STUDYING DRINK: 3 Books to Up Your Cocktail & Spirits Knowledge

LEFT COAST LIBATIONS Ted Munat with Michael Lazar
Left Coast Libations
, which came out September 1st (catch the launch party this Saturday, 9/18, at Heaven’s Dog), is, as far as I’m concerned, a must for the library of any West Coast cocktailian, not to mention drink aficionados everywhere.

Ted Munat clearly displays a fan’s love of drink and the bartenders behind them in his cheeky, delightful bartender bios, Jenn Farrington’s pristine photos give the book a sleek, pure look, and Michael Lazar painstakingly made every recipe to ensure workability for those of us trying these recipes at home. Naturally, San Francisco makes a strong showing with LA, Portland, Seattle and Vancouver bartenders sharing many of their greats, all highlighting the innovation happening in cocktails on the West Coast.

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After meeting attending his Hollywood Cocktails seminar at Tales of the Cocktail, I can say Ted Haigh is one crazy guy… and one of the best resources in the world for history behind drinks (just read his regular column in Imbibe magazine). With a well deserved win as Best New Cocktail/Bartending Book at TalesVintage Spirits and Forgotten Cocktails feels like the kind of tome that would be a definitive resource in any era. Focused on the classics, it’s rich with historical notes, vintage artwork, and approachable, standard-setting recipes every bartender (or at-home novice) should know. Kudos for the spiral bound presentation, making it easy to use while mixing drinks.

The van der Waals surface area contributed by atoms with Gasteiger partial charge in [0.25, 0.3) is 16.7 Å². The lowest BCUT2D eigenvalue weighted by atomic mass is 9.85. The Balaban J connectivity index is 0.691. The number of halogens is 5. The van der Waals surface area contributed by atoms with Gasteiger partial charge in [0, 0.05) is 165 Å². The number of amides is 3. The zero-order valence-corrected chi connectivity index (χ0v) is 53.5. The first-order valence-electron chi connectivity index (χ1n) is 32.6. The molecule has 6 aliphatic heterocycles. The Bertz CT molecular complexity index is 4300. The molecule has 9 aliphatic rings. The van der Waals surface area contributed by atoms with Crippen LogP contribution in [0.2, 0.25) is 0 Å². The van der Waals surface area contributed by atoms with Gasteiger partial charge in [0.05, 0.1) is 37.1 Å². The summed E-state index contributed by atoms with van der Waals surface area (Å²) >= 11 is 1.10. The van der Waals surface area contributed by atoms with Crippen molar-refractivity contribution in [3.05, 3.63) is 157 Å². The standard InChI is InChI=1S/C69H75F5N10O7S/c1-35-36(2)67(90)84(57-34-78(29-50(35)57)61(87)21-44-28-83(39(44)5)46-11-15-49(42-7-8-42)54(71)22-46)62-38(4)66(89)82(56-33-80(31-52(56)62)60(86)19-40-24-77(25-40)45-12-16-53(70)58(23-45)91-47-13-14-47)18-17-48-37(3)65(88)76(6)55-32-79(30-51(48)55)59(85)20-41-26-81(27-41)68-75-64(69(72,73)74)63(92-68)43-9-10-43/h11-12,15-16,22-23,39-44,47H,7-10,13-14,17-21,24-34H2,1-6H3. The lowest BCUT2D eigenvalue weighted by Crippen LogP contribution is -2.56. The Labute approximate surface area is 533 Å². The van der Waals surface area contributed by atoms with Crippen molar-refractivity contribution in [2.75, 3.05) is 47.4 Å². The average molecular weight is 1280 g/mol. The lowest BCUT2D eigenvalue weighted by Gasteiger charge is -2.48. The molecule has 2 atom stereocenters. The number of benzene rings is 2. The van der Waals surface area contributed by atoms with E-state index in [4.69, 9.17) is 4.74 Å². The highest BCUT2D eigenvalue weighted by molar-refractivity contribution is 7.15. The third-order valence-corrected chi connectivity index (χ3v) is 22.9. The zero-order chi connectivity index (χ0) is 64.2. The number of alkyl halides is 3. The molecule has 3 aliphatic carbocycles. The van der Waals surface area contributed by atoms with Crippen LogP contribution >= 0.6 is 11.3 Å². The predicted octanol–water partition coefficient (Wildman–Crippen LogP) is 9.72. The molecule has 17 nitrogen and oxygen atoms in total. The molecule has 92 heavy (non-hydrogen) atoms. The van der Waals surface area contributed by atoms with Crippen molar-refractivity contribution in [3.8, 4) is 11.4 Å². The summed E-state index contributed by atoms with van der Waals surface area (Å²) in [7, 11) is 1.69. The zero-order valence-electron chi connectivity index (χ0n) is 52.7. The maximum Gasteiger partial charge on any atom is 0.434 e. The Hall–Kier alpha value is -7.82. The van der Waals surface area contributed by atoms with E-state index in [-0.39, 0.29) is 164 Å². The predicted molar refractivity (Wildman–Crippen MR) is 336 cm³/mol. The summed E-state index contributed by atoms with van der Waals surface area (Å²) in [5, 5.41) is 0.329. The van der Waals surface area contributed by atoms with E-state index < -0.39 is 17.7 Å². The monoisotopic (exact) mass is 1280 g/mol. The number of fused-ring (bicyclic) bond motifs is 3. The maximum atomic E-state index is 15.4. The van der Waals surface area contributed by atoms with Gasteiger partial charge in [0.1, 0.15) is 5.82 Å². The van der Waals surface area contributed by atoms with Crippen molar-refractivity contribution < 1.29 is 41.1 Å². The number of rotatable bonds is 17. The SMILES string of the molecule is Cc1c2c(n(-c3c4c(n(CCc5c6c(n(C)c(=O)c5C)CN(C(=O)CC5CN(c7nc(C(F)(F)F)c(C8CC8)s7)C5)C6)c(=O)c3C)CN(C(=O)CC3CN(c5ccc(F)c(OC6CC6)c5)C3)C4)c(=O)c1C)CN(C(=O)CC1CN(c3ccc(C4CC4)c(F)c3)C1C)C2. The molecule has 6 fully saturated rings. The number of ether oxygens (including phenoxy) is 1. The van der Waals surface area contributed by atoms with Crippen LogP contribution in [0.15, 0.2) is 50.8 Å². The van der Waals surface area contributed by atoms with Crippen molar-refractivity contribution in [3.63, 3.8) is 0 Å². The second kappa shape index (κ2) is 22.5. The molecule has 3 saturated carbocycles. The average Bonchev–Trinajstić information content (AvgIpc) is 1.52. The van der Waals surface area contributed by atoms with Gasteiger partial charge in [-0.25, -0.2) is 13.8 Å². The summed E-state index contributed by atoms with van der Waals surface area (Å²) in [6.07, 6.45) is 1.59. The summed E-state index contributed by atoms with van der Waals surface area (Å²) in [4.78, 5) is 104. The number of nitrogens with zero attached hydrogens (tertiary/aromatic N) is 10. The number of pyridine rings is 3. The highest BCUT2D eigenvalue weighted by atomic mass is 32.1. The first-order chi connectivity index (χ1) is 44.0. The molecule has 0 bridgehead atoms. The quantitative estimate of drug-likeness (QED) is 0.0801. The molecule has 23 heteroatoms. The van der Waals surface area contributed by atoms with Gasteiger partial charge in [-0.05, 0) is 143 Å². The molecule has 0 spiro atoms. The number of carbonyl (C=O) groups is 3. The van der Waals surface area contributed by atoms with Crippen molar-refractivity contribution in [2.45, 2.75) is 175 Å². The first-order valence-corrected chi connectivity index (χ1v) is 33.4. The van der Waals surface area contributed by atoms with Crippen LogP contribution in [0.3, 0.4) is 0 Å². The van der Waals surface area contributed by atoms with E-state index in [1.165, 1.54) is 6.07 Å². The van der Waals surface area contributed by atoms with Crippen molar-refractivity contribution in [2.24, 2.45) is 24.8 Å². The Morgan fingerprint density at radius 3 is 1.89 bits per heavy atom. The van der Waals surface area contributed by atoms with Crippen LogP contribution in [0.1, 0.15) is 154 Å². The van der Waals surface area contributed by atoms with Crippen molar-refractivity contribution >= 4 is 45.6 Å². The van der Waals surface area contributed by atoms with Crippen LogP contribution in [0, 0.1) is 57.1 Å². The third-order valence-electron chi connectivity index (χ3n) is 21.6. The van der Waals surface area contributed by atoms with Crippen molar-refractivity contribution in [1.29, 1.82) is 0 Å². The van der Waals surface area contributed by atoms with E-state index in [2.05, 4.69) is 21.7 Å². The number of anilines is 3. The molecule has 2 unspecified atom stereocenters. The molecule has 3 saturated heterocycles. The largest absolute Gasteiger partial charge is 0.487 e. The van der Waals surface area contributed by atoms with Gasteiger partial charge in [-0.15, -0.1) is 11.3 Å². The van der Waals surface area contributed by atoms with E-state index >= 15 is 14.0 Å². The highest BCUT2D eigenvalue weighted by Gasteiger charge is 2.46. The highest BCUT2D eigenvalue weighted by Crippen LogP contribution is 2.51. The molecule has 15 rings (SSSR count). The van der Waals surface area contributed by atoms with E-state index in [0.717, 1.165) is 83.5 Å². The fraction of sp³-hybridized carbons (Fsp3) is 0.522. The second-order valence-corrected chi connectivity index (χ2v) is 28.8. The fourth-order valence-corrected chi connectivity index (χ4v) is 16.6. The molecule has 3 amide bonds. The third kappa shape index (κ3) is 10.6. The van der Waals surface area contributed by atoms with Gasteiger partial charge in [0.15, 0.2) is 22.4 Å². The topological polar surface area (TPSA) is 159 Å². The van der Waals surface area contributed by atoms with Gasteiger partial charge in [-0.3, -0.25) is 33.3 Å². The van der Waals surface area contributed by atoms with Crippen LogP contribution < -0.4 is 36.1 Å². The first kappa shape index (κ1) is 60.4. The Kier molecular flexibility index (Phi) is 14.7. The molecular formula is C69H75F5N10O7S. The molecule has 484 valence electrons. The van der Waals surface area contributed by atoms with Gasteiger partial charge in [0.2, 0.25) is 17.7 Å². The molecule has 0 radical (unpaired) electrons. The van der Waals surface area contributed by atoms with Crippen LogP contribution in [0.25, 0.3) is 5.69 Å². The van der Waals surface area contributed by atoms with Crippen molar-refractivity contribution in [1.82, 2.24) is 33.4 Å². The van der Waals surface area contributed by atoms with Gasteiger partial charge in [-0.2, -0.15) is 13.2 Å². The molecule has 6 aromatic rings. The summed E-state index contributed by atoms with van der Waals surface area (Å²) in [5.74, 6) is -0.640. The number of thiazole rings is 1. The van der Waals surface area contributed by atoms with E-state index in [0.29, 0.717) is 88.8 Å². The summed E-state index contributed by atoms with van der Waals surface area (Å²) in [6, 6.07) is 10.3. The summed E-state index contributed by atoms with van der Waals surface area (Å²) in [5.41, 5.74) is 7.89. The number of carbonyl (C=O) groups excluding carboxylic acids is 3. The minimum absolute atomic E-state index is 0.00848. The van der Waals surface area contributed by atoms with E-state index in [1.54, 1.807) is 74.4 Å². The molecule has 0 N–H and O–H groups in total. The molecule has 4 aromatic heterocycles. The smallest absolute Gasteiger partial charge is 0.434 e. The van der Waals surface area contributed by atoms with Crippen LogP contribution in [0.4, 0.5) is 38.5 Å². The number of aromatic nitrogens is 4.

LAST CALL: The Rise and Fall of Prohibition – Daniel Okrent
Last Call is an almost textbook-detailed approach to the history, people and circumstances surrounding Prohibition and how it changed the face of America in issues as far-ranging as personal freedom to organized crime. Daniel Okrent is best known as the first public editor of the New York Times, but is also a Pulitzer nominee. His painstaking research reveals fascinating stories (Carry A. Nation, the temperance “saloon smasher” with a hatchet, for one), and debatable but thought-provoking conclusions. Just delve into the introduction with eye-opening stats on just how much America drank pre-Prohibition, and you’ll be hooked.